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From the Files of the Lassen Historical Society: The Ross Mansion at Constantia

Thursday, October 15th, 2020

The Ross mansion at Constantia – Lassen Historical Society

By Susan Couso

The town of Constantia has come and gone, but considerable memories remain of the ‘good old days’ when the striking Ross mansion, called the ‘White House’, stood above the little community in Long Valley.

Albert Ross’ efforts began in 1863, when he purchased the property from his brother, William. The ranch sat along the old stage route, and as the N-C-O railroad pushed through the valley in the late 1880’s, it put Albert Ross’ ranch in an enviable position.

The Ross brothers, including William Laws Ross, Robert Emory Ross, and Albert Elijah Ross, continued a business partnership in Long Valley for many years.

In May, 1874, a fire consumed the home which the Albert Ross family had lived in since their arrival in the valley, and in September, 1874, construction of the 17-room, $14,000 mansion began.

The Ross family had high hopes for the area. Beef and dairy cattle roamed the valley. The water system, which brought clean clear water through a pipe from the mountain above, was well-known for its consistency, and provided enough power to operate a grindstone. There were extensive orchards and gardens. It was a beautiful, thriving place.

But in December, 1881, the family suffered a great loss with the death of their 6-year-old daughter, Rose. She was buried on the hill behind the mansion. Also in 1881, William Ross died, and in 1883, Robert Ross was seriously injured in a fall from a horse. By the late 1880’s, the Albert Ross family had essentially moved to San Jose where the children were to attend school, and in 1898, the Long

Valley property was sold to wealthy railroad owner and South African mine owner, Henry Butters.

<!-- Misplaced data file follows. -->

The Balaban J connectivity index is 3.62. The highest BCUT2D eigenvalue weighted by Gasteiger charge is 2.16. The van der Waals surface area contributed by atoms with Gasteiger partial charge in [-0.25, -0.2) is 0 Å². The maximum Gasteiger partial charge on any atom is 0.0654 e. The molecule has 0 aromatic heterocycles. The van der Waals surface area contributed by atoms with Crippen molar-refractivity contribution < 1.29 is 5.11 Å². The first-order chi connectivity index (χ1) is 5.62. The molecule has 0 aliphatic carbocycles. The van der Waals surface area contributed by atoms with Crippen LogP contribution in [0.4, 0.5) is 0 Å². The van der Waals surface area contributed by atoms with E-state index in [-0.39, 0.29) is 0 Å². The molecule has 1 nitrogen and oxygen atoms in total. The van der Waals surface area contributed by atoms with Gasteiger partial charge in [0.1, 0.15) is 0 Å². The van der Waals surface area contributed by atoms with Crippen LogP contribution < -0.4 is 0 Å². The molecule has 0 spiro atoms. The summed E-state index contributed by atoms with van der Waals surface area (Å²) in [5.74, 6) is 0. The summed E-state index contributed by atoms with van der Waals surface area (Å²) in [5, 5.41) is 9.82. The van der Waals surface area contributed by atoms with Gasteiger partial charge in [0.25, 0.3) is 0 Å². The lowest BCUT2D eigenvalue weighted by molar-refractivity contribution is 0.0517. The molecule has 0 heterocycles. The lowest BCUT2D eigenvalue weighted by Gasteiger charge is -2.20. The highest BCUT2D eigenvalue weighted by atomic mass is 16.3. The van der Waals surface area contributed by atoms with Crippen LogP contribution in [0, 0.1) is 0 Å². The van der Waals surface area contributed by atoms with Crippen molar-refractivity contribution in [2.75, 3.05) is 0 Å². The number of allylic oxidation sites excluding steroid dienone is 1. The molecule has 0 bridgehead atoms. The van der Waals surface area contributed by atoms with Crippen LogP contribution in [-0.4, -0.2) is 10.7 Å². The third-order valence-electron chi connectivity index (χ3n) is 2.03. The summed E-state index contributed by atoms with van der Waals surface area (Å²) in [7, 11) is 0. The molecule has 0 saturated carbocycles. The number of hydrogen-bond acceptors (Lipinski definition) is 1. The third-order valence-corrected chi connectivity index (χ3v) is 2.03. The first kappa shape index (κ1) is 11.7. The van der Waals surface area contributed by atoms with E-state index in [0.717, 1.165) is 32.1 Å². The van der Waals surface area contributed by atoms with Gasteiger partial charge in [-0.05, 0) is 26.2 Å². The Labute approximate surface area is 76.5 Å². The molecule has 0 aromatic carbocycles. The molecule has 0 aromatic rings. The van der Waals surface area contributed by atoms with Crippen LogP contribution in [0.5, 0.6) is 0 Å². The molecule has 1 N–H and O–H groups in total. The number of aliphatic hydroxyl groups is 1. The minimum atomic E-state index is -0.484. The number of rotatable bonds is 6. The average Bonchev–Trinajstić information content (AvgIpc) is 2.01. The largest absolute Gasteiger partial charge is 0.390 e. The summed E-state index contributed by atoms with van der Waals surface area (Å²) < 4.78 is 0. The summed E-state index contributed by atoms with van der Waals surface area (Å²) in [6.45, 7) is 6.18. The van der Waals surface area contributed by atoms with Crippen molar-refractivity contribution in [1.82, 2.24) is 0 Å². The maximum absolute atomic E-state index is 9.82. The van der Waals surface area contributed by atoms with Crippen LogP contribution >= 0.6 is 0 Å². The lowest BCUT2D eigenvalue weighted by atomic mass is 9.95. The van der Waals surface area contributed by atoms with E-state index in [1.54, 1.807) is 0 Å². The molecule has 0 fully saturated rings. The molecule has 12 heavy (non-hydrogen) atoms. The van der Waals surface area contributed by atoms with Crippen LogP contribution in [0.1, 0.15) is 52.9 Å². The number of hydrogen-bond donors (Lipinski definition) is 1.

It was Butters who blessed the ranch with the name of ‘Constantia’, after a lush wine-growing region in South Africa. Butters added considerably to Constantia, building a chapel, carriage house, and additions to the mansion itself. He improved the ranch and purchased additional property to add to the acreage. The ranch became a small town, mostly owned by Butters, which included a store, Wells Fargo and telegraph offices, and dwellings.

But by 1904, Butters sold the mansion and 500 acres to Earnest Jordan, who had the property for only two years before selling to J. C. Cooley, who promptly sold to Nevada Senator, Patrick Flanigan. Flanigan, an Irish sheepherder, had amassed quite a bit of money, and bought several ranches in Nevada and California. Butters then sold his remaining property to Flannigan.

Flannigan was partners with U.M. Slater in the Reno Meat Company (later Pyramid Land & Livestock Co.), and they planned to grow hay on the property to feed the beef and mutton destined for their slaughterhouse. They also had a large herd of cattle on the range.

The mansion and a small piece of meadow was to be retained by Butters for use as a ‘summer house’. The N-C-O planned to put up corrals and make their headquarters at Constantia. All-in-all, the place was bustling.

But Flanigan’s quest to promote his political goals took a toll on his finances. After borrowing a substantial sum to fund his reelection to the Nevada Senate, he didn’t win. He lost most of his property, except for his Nevada home which he had put into his wife’s name.

He did retain the Constantia ranch, spending vacations there with his family until 1913. During the years that Flanigan was attempting to reinvent his fortune, he may have rented the White House.

There are instances where others, including George Wingfield, who told of taking a trip in 1912 to his “shooting lodge” at Constantia, noted using the mansion.

Flanigan died in 1920, and the Constantia property was purchased by William Galeppi in 1924 from the Pyramid Land & Livestock Company. The Galeppi’s had owned property in Long Valley since 1904, and Mrs. Galeppi lived there until her death in 1943. They reportedly never lived in the mansion itself, but the Galeppi family has remained in the area.

Through the years since the Flanigans left the mansion, it sat mostly unused with its furnishings still inside, and in 1964 vandals lit a fire and destroyed it. Today, little is left of the beautiful home site, but the monument to little Rose Ross still remains guarding her grave.

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